American politicians have always had a close link between their politics and their personal lives, even from America’s first days as a nation. According to Gentlemen’s Blood: a History of Dueling by Barbara Holland, “In our early years a man’s political opinions were inseparable from the self, from personal character and reputation, and as central to his honor as a seventeenth-century Frenchman’s courage was to his. He called his opinions ‘principles’, and he was willing, almost eager, to die or to kill for them.”
As such, any insult to or disagreement with a politician was seen as a threat, and the politician usually responded by challenging his opponent to a duel. According to Joannie B. Freeman in Affairs of Honor, “Longtime political opponents almost expected duels, for there was no way that constant opposition to a man’s political career could leave his personal identity unaffected.”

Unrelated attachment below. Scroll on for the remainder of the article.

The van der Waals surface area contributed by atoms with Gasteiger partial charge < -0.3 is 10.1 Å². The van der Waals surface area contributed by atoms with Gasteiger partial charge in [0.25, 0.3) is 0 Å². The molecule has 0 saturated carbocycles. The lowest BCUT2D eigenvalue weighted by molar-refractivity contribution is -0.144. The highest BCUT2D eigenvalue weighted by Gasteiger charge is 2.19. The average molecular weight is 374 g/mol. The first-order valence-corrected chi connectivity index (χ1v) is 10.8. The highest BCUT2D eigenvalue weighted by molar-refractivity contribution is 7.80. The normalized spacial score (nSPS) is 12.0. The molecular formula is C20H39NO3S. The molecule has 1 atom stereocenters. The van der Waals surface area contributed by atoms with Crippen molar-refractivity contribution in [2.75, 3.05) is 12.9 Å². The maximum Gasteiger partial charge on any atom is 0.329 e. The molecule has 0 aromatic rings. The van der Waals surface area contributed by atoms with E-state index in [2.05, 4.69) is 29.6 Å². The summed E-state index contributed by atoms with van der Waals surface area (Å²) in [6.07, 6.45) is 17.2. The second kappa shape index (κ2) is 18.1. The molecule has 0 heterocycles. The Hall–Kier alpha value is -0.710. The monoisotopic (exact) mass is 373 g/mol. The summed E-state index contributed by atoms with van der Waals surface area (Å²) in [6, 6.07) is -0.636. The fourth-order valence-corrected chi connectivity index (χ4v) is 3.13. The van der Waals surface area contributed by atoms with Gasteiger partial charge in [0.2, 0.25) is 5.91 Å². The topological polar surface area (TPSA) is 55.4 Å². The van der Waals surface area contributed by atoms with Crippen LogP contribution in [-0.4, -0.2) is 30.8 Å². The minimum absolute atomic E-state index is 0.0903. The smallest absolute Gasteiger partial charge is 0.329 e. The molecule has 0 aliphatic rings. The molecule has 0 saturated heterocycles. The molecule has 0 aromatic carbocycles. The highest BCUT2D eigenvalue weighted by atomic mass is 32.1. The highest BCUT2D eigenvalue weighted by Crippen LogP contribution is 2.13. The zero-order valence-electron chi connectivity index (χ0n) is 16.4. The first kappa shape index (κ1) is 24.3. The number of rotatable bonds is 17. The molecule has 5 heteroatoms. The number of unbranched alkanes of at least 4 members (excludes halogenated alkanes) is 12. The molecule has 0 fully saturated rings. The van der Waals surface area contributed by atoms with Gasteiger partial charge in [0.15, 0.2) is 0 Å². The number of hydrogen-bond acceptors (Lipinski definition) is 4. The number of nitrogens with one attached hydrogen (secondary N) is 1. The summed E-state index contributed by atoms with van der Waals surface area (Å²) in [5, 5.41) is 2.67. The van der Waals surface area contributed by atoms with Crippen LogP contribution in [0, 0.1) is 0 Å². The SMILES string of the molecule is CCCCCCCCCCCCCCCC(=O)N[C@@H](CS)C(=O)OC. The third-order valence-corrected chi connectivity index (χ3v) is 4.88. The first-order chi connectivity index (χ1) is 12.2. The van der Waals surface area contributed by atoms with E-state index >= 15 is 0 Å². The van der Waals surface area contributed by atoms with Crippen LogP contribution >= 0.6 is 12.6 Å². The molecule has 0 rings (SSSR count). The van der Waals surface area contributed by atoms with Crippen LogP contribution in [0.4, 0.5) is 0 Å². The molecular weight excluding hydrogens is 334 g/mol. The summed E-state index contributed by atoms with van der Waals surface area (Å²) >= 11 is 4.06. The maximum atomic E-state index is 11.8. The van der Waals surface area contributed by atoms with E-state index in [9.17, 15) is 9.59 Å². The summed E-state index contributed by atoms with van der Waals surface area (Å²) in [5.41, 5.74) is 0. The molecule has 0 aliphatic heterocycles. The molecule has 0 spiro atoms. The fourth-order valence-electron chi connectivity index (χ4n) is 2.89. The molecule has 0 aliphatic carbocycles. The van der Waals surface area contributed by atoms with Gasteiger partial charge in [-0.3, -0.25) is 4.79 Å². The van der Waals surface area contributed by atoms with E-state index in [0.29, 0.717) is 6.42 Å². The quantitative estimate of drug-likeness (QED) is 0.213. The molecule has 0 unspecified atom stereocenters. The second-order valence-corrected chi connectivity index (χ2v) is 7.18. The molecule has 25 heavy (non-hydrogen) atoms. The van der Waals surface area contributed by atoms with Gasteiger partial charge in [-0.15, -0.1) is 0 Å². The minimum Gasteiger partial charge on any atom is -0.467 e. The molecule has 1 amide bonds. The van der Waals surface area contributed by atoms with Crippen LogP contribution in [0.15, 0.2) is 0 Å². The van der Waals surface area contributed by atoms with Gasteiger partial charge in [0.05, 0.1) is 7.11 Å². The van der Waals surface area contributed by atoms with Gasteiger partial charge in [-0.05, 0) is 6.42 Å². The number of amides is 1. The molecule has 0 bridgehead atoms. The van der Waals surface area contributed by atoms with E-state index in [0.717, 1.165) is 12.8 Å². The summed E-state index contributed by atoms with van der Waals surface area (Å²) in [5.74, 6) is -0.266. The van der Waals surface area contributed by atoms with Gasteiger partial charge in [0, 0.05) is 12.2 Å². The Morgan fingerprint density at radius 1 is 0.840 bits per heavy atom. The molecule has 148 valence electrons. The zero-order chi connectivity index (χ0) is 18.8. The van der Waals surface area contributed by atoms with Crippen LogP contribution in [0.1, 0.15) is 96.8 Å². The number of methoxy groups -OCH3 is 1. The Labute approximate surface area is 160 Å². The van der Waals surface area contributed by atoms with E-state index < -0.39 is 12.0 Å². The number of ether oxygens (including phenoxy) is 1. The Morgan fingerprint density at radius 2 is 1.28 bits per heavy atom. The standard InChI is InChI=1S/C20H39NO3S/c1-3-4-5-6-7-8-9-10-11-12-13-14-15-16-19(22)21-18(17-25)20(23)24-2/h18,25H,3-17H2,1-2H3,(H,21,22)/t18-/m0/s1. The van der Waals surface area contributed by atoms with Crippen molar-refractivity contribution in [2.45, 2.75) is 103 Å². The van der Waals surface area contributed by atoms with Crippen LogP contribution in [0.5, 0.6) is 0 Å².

The best known example of a political duel was the Burr-Hamilton Duel of 1804. Vice President Aaron Burr and Alexander Hamilton had been political enemies for some time, when rumors that Hamilton had been saying “despicable” things about Burr prompted Burr to challenge Hamilton to a duel.
The accounts of the duel are somewhat conflicting, however, it is generally believed that Hamilton fired first, aiming high and missing. Burr then returned fire – his bullet pierced Hamilton’s torso, lodging in the man’s spine. Hamilton died the following morning.
Other famous American political duels included the Jackson-Dickinson Duel, the Clay-Randolph Duel, and the Lincoln-Shields Duel.